My Personal Facebook Tips
As usual, this week’s episode includes summaries of several blog posts with awesome Facebook tips.
Engagement – the goal of all of our social media efforts – can be tough to attain on Facebook. As I’ll talk about later in this episode, Facebook keeps tweaking the algorithm, making it harder for the posts on our Facebook Author Pages to reach all of our readers.
Well, I have some tips for you, and here they are:
- Post more frequently. I recommend twice each weekday and once each day on the weekend.
- Mix up the days and times you post on Facebook. You’ll, of course, want to check your Insights to see when your fans are on Facebook. But you’ll also want to check for when they are most likely to engage, and the only method to find that out is by mixing it up.
- Write short (80 to 100 characters) vs. long narratives. Text overload is rampant these days so if you want your fans to read your post, keep your posts short. The caveat here: Some people do have success with very long, personal revelations and that’s great. But mostly, people want to peruse their newsfeeds quickly.
- Include more personality. People do not buy books from brands; they buy books from writers so don’t be afraid to share information that reveals more of your personality. (Confession: I’ve been deficient in this area.)
- Be controversial at times. Take a stand on an issue in your niche, genre, or recent events.
- Add calls to action. Don’t be afraid to ask your fans to purchase your new book. Just use that call to action sparingly.
- Vary your types of posts. Vary the topics, the length, the types of images you use, and the types of questions you pose.
- Respond promptly and tag commenters. Try to respond to comments as soon as you can and be sure to type their name (tag them) in your response.
- Consider freshening up your cover image on a quarterly basis using Canva or PicMonkey.
- Host a Facebook Friday networking party that enables your fans to promote their books, blog posts, or other types of news. Get to know your readers and what matters to them.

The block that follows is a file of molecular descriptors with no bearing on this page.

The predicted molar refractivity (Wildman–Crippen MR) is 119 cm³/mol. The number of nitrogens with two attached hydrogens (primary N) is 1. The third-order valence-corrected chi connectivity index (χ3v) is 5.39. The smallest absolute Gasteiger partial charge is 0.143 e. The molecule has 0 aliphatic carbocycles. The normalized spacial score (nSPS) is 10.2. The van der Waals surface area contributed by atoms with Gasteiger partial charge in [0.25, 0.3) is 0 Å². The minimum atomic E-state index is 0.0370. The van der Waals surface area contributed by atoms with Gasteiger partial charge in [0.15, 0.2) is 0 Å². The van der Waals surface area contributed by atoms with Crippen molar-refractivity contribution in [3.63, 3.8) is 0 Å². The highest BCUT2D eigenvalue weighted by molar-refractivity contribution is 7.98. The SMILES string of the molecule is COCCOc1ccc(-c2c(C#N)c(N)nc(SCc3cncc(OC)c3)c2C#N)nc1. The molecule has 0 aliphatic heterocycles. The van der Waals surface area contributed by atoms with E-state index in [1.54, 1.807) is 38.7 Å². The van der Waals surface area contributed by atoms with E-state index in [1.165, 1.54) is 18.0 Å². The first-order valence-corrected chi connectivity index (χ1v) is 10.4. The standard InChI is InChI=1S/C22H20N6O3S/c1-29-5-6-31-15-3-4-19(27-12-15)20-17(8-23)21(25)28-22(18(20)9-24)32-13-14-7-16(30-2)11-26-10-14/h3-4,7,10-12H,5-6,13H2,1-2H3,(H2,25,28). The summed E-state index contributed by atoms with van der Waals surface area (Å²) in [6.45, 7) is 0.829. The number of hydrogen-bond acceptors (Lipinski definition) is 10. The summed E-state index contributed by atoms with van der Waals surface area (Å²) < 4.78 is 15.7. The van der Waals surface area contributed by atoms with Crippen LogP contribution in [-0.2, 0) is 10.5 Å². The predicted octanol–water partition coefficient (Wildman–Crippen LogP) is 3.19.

- Drive traffic from other social media sites to posts your want to receive additional attention. This is how: When you click on the date stamp of your Facebook post, you will see that your post has a unique URL. You can drive traffic to that post by using that URL in a tweet or LinkedIn post.
[clickToTweet tweet=”Boost #Facebook engagement by posting more often via @CaballoFrances” quote=”Boost #Facebook engagement by posting more often via @CaballoFrances”]
Now you have my tips for creating shareable content on Facebook.
Confused about when to post your social media updates? Download this free Social Media Cheat Sheet now!
Now, let’s move on to the second part of this episode.
The Struggle to Create Shareable Facebook Content
All of the links to the posts that I mention here will be available in my show notes, which I publish on my blog at SocialMediaJustforWriters.com every Friday morning.
First up is a blog titled 7 Surefire Ways to Stay Invisible as Facebook Algorithm Changes by Socially Sorted.
As the blogger says, “If there is one thing we can count on with Facebook, it’s change.” Actually, that’s true of all social media networks.
Then she proceeds to take a tongue-in-cheek approach to this post and describes seven ways to remain invisible on Facebook. That’s right, invisible.
- Post low quality, unhelpful, promotional content. This is how Facebook describes promotional content: Posts that solely push people to purchase something; push users to enter promotions; and posts that reuse the exact content from ads.
- Post like a marketer instead of from the point of view of your readers.
- Focusing on the call to action to purchase your book before engaging with your readers.
- Obsessing about reach and numbers when you should be focusing on engagement.
- Worrying more about Page Likes than taking care of the readers who have already liked your page and want to engage with you. Once you acquire a new fan, provide value again, and again, and again.
- Don’t get so focused on Facebook that you don’t pay attention to your other social media networks.
- Ignoring Facebook ads is also wrong.
[clickToTweet tweet=”Don’t post like a marketer on #Facebook via @CaballoFrances” quote=”Don’t post like a marketer on #Facebook via @CaballoFrances”]
Next we’ll talk about The Ultimate Guide to Facebook Engagement by Amy Porterfield.